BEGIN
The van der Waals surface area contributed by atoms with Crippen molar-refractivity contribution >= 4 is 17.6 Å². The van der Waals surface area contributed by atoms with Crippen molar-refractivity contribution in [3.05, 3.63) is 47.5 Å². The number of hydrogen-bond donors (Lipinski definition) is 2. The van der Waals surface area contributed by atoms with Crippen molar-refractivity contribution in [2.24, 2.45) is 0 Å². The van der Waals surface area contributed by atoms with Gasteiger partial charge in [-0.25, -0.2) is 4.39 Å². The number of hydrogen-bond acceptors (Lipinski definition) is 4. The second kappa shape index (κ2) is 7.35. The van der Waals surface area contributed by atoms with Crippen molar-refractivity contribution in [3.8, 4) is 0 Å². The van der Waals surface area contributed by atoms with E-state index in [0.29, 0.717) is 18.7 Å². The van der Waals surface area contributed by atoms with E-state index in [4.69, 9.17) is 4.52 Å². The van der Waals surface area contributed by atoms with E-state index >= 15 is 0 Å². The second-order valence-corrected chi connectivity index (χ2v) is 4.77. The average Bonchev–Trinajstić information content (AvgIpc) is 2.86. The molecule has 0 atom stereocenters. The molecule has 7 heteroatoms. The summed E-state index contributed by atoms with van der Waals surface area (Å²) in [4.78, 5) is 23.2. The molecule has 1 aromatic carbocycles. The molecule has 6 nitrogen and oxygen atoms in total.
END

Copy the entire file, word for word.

The van der Waals surface area contributed by atoms with Crippen molar-refractivity contribution >= 4 is 17.6 Å². The van der Waals surface area contributed by atoms with Crippen molar-refractivity contribution in [3.05, 3.63) is 47.5 Å². The number of hydrogen-bond donors (Lipinski definition) is 2. The van der Waals surface area contributed by atoms with Crippen molar-refractivity contribution in [2.24, 2.45) is 0 Å². The van der Waals surface area contributed by atoms with Gasteiger partial charge in [-0.25, -0.2) is 4.39 Å². The number of hydrogen-bond acceptors (Lipinski definition) is 4. The second kappa shape index (κ2) is 7.35. The van der Waals surface area contributed by atoms with Crippen molar-refractivity contribution in [3.8, 4) is 0 Å². The van der Waals surface area contributed by atoms with E-state index in [0.29, 0.717) is 18.7 Å². The van der Waals surface area contributed by atoms with E-state index in [4.69, 9.17) is 4.52 Å². The van der Waals surface area contributed by atoms with E-state index >= 15 is 0 Å². The second-order valence-corrected chi connectivity index (χ2v) is 4.77. The average Bonchev–Trinajstić information content (AvgIpc) is 2.86. The molecule has 0 atom stereocenters. The molecule has 7 heteroatoms. The summed E-state index contributed by atoms with van der Waals surface area (Å²) in [4.78, 5) is 23.2. The molecule has 1 aromatic carbocycles. The molecule has 6 nitrogen and oxygen atoms in total.